The Family Court of Australia was one of the first courts to recognise self-represented litigants as a permanent and significant client group.
Research indicates that 20 to 30 per cent of Family Court cases involve a party who is self-represented at some point.
It is important to weigh up the benefits of using a lawyer as the consequences of not following the correct process, filing incorrect documents or filing them out of time could be disastrous.
In this article we examine some of the issues that can be encountered.
How the Family Court can help
The Court has gone to considerable lengths to streamline the process for self-represented litigants at court, providing them with increased support by simplifying its procedures to encourage the early resolution of disputes, and to make the Court more user-friendly.
The Court now provides do-it-yourself kits for guidance and assistance on completing some of the most common forms, including consent orders, financial statement, affidavit and service.
In addition and where possible, the Court provides a duty registrar to assist self-represented litigants with Court processes and procedural advice.
Things to consider about the Court process
Where one or more of the parties is a self-represented litigant, the principal effect on the judicial officer is to increase the time spent on the case, both before and during the trial and may include more delays than is usual and more adjournments. Family Court staff and court officers while not being able to give legal advice, are required to explain the court processes and procedures to the litigant.
Self-represented litigants often fail to identify and seek the appropriate orders/remedy in their pleadings.
Situations frequently arise, particularly in the family law or domestic relationships jurisdictions, where self-represented litigants use the court proceedings as an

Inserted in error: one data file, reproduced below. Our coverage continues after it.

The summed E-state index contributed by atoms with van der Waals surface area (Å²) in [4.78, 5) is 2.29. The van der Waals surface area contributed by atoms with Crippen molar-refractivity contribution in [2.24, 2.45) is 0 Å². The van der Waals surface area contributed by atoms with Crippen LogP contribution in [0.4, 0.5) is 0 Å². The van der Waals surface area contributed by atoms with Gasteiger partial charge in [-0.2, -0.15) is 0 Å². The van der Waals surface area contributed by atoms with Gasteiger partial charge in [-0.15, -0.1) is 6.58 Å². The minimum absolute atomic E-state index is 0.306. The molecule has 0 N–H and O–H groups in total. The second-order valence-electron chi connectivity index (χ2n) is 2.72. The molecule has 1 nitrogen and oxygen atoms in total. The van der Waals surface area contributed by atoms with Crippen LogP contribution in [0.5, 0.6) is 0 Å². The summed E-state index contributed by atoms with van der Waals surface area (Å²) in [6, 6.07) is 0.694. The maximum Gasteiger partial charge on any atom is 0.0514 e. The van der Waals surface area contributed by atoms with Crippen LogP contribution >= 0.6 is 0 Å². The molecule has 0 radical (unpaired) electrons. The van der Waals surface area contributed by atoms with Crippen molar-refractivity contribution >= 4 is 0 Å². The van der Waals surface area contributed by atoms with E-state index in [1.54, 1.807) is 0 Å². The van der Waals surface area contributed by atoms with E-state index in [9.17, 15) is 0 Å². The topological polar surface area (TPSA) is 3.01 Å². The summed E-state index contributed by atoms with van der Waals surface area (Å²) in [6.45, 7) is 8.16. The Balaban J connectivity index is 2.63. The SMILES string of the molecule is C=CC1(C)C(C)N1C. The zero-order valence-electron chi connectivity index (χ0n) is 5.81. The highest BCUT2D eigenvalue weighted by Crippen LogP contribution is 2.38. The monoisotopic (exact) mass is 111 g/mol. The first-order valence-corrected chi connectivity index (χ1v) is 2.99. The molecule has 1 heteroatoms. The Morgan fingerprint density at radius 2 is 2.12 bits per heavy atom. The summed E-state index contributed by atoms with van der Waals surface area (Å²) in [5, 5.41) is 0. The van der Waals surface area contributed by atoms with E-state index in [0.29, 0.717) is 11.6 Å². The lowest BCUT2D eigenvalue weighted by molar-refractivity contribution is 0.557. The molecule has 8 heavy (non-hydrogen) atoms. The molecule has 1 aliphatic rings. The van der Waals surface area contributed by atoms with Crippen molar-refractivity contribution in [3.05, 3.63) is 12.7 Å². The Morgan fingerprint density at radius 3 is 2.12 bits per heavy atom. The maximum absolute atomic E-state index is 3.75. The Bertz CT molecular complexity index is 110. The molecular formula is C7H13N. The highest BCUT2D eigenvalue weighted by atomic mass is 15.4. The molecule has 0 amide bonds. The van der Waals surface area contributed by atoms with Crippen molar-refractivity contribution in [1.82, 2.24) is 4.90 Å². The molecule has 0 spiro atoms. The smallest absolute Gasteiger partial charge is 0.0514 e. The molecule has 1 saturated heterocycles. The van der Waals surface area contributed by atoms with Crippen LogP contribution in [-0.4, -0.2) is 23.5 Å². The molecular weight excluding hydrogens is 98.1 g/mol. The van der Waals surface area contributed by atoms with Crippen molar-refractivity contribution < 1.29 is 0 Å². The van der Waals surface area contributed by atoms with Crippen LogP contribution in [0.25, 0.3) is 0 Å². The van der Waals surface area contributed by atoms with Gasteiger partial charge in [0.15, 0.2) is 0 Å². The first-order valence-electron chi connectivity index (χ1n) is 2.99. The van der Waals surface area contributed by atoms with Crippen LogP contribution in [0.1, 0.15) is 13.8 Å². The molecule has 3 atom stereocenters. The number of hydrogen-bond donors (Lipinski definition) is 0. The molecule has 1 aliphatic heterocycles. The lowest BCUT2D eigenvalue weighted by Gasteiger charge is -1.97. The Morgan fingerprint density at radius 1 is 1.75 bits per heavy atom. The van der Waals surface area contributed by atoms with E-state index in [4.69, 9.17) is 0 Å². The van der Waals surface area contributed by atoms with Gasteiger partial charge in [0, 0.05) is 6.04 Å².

opportunity to embarrass or harass their former partner. This may or may not be
Instructing a lawyer too late
We have encountered many potential clients who are either in the process of
representing themselves in the Family Court.
What we usually discover in these cases is that the outcome could have been better, the
matter requires the immediate attention of a lawyer or that it may have been so badly put
together or presented that it is past the point where it is impossible to achieve a better or
There are also many practical issues that your lawyer can advise you about, that don’t
appear in a DIY kit, if you are separated or in the process of divorce.
Some tips, traps to avoid and issues to consider
Agreeing to move out of the matrimonial home can cost you a lot of money. Seek
legal advice first.
Everything you say, text, email, tweet or put on Facebook including things said in
the strictest confidence to family or friends can get back to your former partner.
Don’t rely on memory - keep a diary but remember it may be read by the Judge,
so be careful what is written. Perhaps limit it to points that will jog your memory.
If you decide to engage a lawyer, then make it worthwhile and have a
comprehensive discussion, not just those points that you feel are in your favour.
Before you separate take photographs or photocopies of bank books or accounts,
taxation records and superannuation papers, so the sums and account details are
Before you move out take all your personal papers with you, including jewellery
and your personal items.
What many people attempting to represent themselves don’t know is how much they
don’t know. It is like many tasks where experience can help speed the process and lead
to a more successful outcome.
Self-represented litigants often have difficulty identifying and seeking appropriate Orders
and outcomes, which may result in more court attendances as well as confused and
It is most advisable to see an experienced family lawyer first to identify the appropriate issues, advise you on your options on those issues, fight for a positive outcome on those issues, and make sure all of the issues have been examined. If you know someone who may need assistance get them to call us on (03) 5941 1622 or email email@example.com.